A 6 minute video interview done in 2014 with Octa Keen, an elder in the Omaha tribe, and her son, Taylor Keen, talking about Pow Wows and why it was important for Octa to have her children participate in learning Native American culture, even though the outfits are expensive to make. Show samples of different Pow Wow outfits. Taylor believes it is a privilege to dance in the circle and one day he would love to see an Indian Interpretive Center where the Native Indian culture can be shared and passed on.
A Place to Remember History
This is an image of Turner Park on the 31st to 33rd blocks of Dodge in Midtown Omaha. In the 1800s, Turner Park was in the area where the Omaha tribe lived. Today, it is used for concerts and a green space. The park is in the shape of the camps that the Omaha people stayed in when they lived there. Recently, the Omaha tribe had a powwow in Turner Park in order to remember a place that was theirs long ago. People walk and drive by this location thinking that it is only a park, but it is not. It is a place that’s important to the Omaha tribe’s culture.
Representation and Resistance
Non-Natives’ understandings of Native American music have greatly changed over the years. Euro-Americans’ attempts to compose music that described the culture of Native Americans usually ignored traditional references such as the heart-beat drum rhythm found in traditional songs and dances. Despite non-Native composers’ attempts to introduce other cultural music to mainstream society, music has misrepresented the original Native American arts.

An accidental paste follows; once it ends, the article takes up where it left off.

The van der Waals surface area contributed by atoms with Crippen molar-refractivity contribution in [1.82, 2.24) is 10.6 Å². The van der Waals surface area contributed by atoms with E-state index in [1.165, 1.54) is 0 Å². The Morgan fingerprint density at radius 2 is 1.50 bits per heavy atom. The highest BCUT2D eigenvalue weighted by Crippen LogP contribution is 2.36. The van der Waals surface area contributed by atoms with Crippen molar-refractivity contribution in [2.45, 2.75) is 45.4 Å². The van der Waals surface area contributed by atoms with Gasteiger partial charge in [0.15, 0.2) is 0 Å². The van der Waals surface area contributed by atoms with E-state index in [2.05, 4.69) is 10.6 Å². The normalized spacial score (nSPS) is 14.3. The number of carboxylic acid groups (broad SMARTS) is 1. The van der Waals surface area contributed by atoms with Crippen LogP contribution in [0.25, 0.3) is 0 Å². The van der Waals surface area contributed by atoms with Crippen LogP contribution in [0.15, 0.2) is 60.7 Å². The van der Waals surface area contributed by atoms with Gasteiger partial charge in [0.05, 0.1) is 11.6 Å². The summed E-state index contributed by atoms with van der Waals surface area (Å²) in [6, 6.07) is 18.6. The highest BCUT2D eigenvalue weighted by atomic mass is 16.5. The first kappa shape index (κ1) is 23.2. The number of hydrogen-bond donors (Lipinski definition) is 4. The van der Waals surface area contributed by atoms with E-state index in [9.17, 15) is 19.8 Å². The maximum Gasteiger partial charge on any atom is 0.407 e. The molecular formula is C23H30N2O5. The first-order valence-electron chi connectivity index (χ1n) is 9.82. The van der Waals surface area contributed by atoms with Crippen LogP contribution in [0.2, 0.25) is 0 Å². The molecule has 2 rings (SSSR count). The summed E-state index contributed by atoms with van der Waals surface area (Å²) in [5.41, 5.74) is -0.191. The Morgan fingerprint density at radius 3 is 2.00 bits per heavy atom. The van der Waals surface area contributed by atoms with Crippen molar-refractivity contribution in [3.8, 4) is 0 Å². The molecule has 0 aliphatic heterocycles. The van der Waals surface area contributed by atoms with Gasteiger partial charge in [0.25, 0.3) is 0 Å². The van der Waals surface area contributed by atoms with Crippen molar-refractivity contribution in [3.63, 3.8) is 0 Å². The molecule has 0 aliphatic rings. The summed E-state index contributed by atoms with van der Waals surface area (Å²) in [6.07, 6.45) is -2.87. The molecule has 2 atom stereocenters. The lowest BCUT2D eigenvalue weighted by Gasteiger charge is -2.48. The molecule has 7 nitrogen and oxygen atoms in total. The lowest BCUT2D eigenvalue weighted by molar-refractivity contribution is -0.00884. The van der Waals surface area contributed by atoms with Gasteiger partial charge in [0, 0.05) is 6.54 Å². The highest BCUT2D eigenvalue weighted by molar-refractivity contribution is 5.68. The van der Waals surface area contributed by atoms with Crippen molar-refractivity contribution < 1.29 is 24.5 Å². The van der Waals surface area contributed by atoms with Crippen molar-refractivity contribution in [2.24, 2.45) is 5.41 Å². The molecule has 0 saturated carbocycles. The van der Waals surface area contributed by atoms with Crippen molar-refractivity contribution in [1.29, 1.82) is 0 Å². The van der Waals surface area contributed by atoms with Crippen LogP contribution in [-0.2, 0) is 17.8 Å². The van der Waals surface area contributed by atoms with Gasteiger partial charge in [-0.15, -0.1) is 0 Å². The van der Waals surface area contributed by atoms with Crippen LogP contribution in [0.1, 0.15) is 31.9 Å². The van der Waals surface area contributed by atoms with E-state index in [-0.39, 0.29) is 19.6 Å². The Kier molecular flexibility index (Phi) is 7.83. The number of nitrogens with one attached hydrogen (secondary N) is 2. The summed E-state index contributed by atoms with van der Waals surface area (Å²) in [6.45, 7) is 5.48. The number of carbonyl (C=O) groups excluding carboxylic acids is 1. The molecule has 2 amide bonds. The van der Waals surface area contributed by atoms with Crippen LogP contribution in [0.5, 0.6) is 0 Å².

Euro-Americans began imitating Native American music around the era of Native American Removal and Pacification. An article (pictured above) from February 1895 reports on Milwaukee musician John Comfort Fillmore, who composed a series of Omaha tribal songs. Fillmore attended a traditional powwow, listening to the music, and later transcribed what he heard onto sheet music, claiming it to be “entirely uninfluenced by contact with civilization.” The article continues, describing Native Americans as “wild and savage in nature.” Fillmore explains that Native American music and singing include melodies in major keys and are built on five-tone scales similar to those used by the ancient Chinese, Hindu, Scotch, Irish and other cultures. Fillmore also claims that Native Americans had no musical notation. While Fillmore correctly states that the Natives did not use harmonization as Western musicians did in their songs, his other observations show a lack of cultural understanding.
Fillmore is only one example of the many false representations of Native American music. However, Native American artists, particularly younger musicians, have pushed back against these types of misrepresentations. For example, the group A Tribe Called Red combines traditional Native American music with elements of electronica and hip-hop. (View a YouTube video of the group’s song “Electric Pow Wow Drum”) This shows Native American agency in bringing tribal music into the modern context of Western society, demonstrating cultural pride and revitalization, as well as the ongoing theme of inter-cultural exchange. Unlike the Fillmore example, where a non-Native forced the Omaha music into Western forms, this trio chooses for themselves the terms of that cultural exchange.
Arts and Modern Powwows